The Prophet Isaiah tells the people of Israel that there will come a day when they say to the Lord their God, “Thank you.”   And that day will be after all of Israel has been reunited, when all of the tribes are reconciled with one another, when Israel and Judah are again one nation, when “the earth will be full of the knowledge of the Lord as the waters cover the sea.”  (Isaiah 11:9b)  It will be the time of the Peaceful Kingdom, when the lion lays down with the lamb, and the child will put his hand on the snake without being bitten.  Imagine.  After all that God has done for the people of Israel, Isaiah tells them they will finally get around to saying “Thank you” only after the entire earth is at peace with itself.   Only after the Messiah has come.  Only after there is justice for the poor.  Only after there is equity for the low in status.  Only after righteousness and faithfulness have become the order of the day.  

This is the part where we pat ourselves on the back because we’re always appropriately thankful, right?  We pray prayers of thanksgiving in worship.  We say prayers of thanks before our meals.  We sing hymns of thanksgiving after the offering is collected.  We even have an entire day once a year called Thanksgiving, a day we traditionally spend giving thanks to God for our freedoms and for all the good things we receive throughout the year.  (I will not say a single word about our tendency to spend Thanksgiving Day engaging in conspicuous over-consumption, watching televised sports and parades obsessively, and planning our forays into consumerism at the Black Friday sales events.)  We are seriously thankful people!  I mean, we say “Thank you” for everything, right?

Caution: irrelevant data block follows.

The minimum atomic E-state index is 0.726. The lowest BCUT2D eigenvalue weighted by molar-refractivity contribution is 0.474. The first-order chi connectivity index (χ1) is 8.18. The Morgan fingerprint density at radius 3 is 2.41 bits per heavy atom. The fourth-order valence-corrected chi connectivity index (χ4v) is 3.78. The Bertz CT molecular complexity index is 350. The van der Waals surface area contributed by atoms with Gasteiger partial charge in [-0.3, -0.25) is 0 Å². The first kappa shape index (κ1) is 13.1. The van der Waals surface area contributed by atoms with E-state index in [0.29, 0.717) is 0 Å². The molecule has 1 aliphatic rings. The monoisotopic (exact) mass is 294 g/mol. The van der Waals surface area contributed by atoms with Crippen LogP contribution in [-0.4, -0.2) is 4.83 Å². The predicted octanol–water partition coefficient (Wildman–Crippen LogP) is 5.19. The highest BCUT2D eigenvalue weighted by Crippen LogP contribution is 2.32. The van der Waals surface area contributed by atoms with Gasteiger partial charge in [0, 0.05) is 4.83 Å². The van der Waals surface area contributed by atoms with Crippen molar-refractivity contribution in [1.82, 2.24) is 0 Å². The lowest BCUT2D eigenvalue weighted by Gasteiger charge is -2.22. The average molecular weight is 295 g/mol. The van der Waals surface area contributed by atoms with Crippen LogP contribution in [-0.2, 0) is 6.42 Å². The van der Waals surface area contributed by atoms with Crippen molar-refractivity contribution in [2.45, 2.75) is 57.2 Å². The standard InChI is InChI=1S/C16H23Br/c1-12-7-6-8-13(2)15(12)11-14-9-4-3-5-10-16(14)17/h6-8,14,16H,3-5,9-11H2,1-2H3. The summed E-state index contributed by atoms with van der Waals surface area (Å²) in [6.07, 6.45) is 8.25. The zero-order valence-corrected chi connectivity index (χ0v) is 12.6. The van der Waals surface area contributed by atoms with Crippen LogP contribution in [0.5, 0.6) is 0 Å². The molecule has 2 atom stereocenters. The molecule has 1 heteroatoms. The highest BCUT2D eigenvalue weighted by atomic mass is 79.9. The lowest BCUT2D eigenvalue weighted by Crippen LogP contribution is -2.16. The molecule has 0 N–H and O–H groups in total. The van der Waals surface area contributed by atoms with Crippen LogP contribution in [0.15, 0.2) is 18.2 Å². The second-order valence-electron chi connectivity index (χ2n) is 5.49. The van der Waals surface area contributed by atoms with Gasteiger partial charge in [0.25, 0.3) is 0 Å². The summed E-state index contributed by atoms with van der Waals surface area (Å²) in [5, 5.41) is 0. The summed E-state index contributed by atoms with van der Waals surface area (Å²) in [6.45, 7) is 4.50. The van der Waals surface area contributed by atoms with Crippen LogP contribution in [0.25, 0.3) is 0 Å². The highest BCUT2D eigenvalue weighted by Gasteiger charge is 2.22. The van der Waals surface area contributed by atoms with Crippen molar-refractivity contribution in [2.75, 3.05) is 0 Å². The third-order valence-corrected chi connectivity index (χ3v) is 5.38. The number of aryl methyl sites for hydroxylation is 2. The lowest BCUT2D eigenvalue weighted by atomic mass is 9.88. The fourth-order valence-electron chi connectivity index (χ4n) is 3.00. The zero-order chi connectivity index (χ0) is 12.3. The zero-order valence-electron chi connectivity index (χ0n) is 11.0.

Well, you see, the Hebrew people to whom Isaiah spoke that day did all those things, too.   Well, except for TV watching and Black Friday sales, of course.  They had days of celebration and thanksgiving.  They spoke words of thanks before meals.  They prayed thankfully to God in their worship services, even as we do.    What they didn’t do was remain thankful even in adversity. What they didn’t do was remember that God was blessing them even when bad things were happening.   They put their faith in humans and not in God, and that is why God became angry.  They neglected to trust that God would bring them through even the most difficult times.  That is why they felt estranged and deserted.